What happens behind the scenes when a digital signature is created?

To create a digital signature, the contents of the documents being signed are used to create a very long number called a hash code. The hash code is unique for the document, similar to a fingerprint. The hash code is encrypted using the signer’s private key. The resulting encrypted hash is a digital signature.

Rules governing public key infrastructure (PKI) require that the owners of private keys maintain the secrecy of their private keys so no one else can reproduce their digital signature. According to these rules, the key owner is responsible for any use of their private key.

At SIGNiX, we manage the certificates and private keys so that you and your customers don’t have to. The private keys are stored in an encrypted form within our highly secure system.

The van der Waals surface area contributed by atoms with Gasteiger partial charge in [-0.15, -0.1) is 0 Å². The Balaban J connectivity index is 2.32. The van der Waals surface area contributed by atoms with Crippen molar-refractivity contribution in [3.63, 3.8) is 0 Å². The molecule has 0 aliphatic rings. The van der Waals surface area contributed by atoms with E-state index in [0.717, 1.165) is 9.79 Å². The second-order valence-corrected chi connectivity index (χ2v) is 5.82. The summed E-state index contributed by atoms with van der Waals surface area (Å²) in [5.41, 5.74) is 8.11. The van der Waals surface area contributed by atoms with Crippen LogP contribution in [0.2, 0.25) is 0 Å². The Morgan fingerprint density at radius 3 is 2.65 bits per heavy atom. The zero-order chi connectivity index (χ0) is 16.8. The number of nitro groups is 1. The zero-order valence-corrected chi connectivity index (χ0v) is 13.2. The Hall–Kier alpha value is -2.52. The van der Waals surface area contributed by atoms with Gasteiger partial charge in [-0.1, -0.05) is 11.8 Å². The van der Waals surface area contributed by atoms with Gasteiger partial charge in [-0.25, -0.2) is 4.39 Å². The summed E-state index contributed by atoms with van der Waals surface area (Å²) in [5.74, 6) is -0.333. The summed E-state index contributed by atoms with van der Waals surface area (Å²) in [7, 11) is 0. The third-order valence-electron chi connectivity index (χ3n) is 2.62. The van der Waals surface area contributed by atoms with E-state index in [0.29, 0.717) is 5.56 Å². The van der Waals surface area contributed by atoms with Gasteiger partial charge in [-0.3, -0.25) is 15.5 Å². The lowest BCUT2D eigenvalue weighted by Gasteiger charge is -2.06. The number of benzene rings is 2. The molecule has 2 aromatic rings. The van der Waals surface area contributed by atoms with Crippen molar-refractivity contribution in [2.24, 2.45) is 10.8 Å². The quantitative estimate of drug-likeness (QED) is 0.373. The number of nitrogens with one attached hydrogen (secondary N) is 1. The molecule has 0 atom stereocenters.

When a signer enters their PIN number into our system, we confirm their identity and authorize them to use their private key to sign documents.

The signers are responsible for any digital signatures created in our system. If a user suspects that their signing credentials have been compromised, they should immediately log in to their account (using their personalized link) and change their signing credentials or notify SIGNiX immediately.  

The digital certificate of the signer usually accompanies digital signatures. The digital certificate is a public version of the signing credentials, which is used to verify signatures as well as verify the authenticity of the credentials themselves. 

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